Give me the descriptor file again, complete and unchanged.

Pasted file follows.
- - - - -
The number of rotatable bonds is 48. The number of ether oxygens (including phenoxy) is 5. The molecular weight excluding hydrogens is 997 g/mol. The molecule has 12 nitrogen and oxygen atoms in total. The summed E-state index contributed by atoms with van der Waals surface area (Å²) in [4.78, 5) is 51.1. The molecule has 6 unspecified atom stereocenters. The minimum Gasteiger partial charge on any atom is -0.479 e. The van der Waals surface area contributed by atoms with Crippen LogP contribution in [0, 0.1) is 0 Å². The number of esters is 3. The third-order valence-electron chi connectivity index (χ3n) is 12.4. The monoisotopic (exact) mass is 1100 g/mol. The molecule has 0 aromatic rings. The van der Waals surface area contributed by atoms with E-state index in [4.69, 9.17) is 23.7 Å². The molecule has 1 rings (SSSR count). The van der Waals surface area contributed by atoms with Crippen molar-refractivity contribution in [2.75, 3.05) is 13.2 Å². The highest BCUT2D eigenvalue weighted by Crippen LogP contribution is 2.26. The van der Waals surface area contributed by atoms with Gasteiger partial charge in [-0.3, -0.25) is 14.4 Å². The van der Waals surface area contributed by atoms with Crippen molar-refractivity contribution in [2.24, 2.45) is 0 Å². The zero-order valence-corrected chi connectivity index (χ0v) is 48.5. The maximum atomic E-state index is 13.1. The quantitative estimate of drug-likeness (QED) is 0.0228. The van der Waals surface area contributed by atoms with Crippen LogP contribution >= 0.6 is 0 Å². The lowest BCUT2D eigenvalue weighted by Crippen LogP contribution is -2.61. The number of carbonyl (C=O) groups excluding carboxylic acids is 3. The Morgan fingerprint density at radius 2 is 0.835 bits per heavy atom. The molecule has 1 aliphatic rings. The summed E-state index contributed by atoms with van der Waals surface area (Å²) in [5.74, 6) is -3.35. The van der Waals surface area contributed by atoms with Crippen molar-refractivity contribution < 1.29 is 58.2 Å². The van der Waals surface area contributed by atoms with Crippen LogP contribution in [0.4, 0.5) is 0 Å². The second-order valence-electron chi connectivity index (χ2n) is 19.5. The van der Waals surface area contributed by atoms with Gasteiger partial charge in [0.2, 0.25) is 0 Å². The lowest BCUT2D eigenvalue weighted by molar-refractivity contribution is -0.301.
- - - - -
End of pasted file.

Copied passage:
The number of rotatable bonds is 48. The number of ether oxygens (including phenoxy) is 5. The molecular weight excluding hydrogens is 997 g/mol. The molecule has 12 nitrogen and oxygen atoms in total. The summed E-state index contributed by atoms with van der Waals surface area (Å²) in [4.78, 5) is 51.1. The molecule has 6 unspecified atom stereocenters. The minimum Gasteiger partial charge on any atom is -0.479 e. The van der Waals surface area contributed by atoms with Crippen LogP contribution in [0, 0.1) is 0 Å². The number of esters is 3. The third-order valence-electron chi connectivity index (χ3n) is 12.4. The monoisotopic (exact) mass is 1100 g/mol. The molecule has 0 aromatic rings. The van der Waals surface area contributed by atoms with E-state index in [4.69, 9.17) is 23.7 Å². The molecule has 1 rings (SSSR count). The van der Waals surface area contributed by atoms with Crippen molar-refractivity contribution in [2.75, 3.05) is 13.2 Å². The highest BCUT2D eigenvalue weighted by Crippen LogP contribution is 2.26. The van der Waals surface area contributed by atoms with Gasteiger partial charge in [-0.3, -0.25) is 14.4 Å². The van der Waals surface area contributed by atoms with Crippen molar-refractivity contribution in [2.24, 2.45) is 0 Å². The zero-order valence-corrected chi connectivity index (χ0v) is 48.5. The maximum atomic E-state index is 13.1. The quantitative estimate of drug-likeness (QED) is 0.0228. The van der Waals surface area contributed by atoms with Crippen LogP contribution >= 0.6 is 0 Å². The lowest BCUT2D eigenvalue weighted by Crippen LogP contribution is -2.61. The number of carbonyl (C=O) groups excluding carboxylic acids is 3. The Morgan fingerprint density at radius 2 is 0.835 bits per heavy atom. The molecule has 1 aliphatic rings. The summed E-state index contributed by atoms with van der Waals surface area (Å²) in [5.74, 6) is -3.35. The van der Waals surface area contributed by atoms with Crippen molar-refractivity contribution < 1.29 is 58.2 Å². The van der Waals surface area contributed by atoms with Crippen LogP contribution in [0.4, 0.5) is 0 Å². The second-order valence-electron chi connectivity index (χ2n) is 19.5. The van der Waals surface area contributed by atoms with Gasteiger partial charge in [0.2, 0.25) is 0 Å². The lowest BCUT2D eigenvalue weighted by molar-refractivity contribution is -0.301.